Introduction to Life Insurance

 Life insurance is a means for providing financial protection for your family in the event of your death. A life insurance contract is relatively straightforward; you agree to pay a premium at regular intervals, and the insurance company agrees to pay a certain sum of money to your beneficiary upon your death.

There are three parties to a life insurance contract. First, there is the insured. This is the person whose life is being insured under the policy. Next, there is the insurer. The insurer is the insurance company who underwrites the risk. And third, there is the owner. The owner and insured are not necessarily one and the same. Someone can buy a life insurance policy to insure the life of someone else, such as their spouse. The person who buys the policy is the owner, and the person whose life the policy is based on is the insured. When the owner and the insured are different people, premium payments are the responsibility of the owner.

Every life insurance contract also has a beneficiary. This is the person who receives the proceeds from the policy in the event of the death of the insured, and is assigned by the owner. There are two types. An irrevocable beneficiary can not be changed unless the beneficiary gives his or her permission; if it is revocable, the owner can change it at any time.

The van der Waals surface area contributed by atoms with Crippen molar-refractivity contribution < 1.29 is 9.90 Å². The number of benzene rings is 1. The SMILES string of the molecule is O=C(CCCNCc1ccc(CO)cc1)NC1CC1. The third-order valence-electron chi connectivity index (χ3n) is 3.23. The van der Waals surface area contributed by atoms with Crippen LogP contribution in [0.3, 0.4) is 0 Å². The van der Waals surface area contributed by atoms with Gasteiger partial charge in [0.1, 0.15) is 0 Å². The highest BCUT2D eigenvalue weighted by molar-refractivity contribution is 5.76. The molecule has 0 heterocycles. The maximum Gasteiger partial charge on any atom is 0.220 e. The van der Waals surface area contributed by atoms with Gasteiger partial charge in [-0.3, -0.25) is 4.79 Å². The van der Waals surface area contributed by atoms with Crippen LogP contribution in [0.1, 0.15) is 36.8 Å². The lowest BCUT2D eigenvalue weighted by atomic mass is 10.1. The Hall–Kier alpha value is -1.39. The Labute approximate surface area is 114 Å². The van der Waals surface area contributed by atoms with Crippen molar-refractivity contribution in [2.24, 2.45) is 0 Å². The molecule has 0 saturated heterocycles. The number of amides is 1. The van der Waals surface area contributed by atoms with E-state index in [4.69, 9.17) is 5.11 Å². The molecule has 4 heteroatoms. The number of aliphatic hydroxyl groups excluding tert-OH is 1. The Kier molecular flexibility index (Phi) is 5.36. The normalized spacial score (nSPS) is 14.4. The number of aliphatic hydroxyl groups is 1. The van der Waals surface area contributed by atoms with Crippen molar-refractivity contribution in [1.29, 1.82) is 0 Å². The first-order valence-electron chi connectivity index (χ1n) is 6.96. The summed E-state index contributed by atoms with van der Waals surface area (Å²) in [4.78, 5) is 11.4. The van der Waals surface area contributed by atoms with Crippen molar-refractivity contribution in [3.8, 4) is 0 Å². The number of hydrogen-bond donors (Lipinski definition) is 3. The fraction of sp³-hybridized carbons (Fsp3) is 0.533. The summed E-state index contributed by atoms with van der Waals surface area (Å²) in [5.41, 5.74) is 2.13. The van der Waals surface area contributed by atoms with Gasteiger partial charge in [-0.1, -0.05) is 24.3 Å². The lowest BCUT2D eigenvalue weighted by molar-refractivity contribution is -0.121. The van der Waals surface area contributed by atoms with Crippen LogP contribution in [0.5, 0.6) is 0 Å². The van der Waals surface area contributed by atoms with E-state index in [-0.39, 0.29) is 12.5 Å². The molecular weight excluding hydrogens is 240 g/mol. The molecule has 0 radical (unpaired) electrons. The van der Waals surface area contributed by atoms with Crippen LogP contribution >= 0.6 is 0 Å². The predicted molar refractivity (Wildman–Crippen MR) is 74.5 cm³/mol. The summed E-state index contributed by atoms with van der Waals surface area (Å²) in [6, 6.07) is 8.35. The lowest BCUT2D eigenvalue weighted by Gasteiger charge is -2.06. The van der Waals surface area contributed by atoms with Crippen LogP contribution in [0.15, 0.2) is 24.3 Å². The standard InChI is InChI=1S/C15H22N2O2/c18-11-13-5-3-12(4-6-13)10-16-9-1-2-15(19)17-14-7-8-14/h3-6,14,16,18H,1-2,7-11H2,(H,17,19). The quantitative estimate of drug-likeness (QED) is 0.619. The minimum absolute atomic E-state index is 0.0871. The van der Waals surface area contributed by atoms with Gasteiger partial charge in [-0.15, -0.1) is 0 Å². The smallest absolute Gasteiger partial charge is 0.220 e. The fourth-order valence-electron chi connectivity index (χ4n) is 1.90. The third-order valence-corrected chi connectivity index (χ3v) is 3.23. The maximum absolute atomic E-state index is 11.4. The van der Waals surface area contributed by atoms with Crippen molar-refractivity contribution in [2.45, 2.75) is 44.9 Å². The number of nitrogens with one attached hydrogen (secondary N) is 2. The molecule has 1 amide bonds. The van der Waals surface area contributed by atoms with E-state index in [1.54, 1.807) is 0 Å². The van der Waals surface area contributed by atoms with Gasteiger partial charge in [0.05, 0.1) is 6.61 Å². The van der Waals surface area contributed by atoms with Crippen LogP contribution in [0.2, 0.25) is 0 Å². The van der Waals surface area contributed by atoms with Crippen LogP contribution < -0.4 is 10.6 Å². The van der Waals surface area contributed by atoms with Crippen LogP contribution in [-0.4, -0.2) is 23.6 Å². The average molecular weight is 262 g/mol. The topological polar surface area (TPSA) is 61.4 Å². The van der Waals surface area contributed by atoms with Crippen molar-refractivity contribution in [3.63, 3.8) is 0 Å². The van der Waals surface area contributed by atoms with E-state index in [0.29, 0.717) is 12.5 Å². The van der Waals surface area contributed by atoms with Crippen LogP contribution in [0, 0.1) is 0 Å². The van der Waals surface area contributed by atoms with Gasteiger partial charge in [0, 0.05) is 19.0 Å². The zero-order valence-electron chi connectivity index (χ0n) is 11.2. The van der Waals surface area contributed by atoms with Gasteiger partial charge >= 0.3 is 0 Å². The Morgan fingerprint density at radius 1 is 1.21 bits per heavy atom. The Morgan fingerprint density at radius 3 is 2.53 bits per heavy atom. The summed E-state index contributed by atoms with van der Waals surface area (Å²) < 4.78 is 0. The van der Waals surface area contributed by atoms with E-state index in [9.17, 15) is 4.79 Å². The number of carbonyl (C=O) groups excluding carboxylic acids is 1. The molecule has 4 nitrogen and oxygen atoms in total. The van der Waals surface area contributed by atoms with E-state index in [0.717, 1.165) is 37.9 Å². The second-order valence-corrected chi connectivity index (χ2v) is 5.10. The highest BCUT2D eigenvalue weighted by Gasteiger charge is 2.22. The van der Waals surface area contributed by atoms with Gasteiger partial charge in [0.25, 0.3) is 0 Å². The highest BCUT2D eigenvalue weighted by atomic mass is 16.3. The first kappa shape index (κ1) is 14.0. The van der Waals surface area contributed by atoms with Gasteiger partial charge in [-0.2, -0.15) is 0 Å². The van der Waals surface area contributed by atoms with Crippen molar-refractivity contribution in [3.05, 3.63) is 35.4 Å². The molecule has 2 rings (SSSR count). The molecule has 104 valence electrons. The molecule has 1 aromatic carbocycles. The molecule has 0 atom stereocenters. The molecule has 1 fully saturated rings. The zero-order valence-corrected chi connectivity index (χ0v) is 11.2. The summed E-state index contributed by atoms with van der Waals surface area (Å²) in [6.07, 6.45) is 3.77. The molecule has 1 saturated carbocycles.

The policy is subject to certain terms and conditions. There are usually certain exclusions that apply, depending on the person being insured. But with almost every policy, death as the result of suicide during the first two years of the policy term is excluded from coverage. Also, during the first two years of the policy, often referred to as the contestable period, the insurance company retains the right to not immediately pay out, even if the death is caused by a condition that is covered in the policy. The company can order an investigation into the death of the insured, to make sure that the death was not deliberate or the result of homicide.

The amount paid to the beneficiary is called the face amount. The maturity date is reached upon either the date when the insured deceases or reaches a certain age. Life insurance is most often used to provide income protection to the spouse of the deceased. Regardless of the reason for buying the insurance, the owner (if not the same person as the insured), must have an insurable interest. In other words, the owner of the contract must have a reason for wanting to insure the life of that person, otherwise the contract is void.

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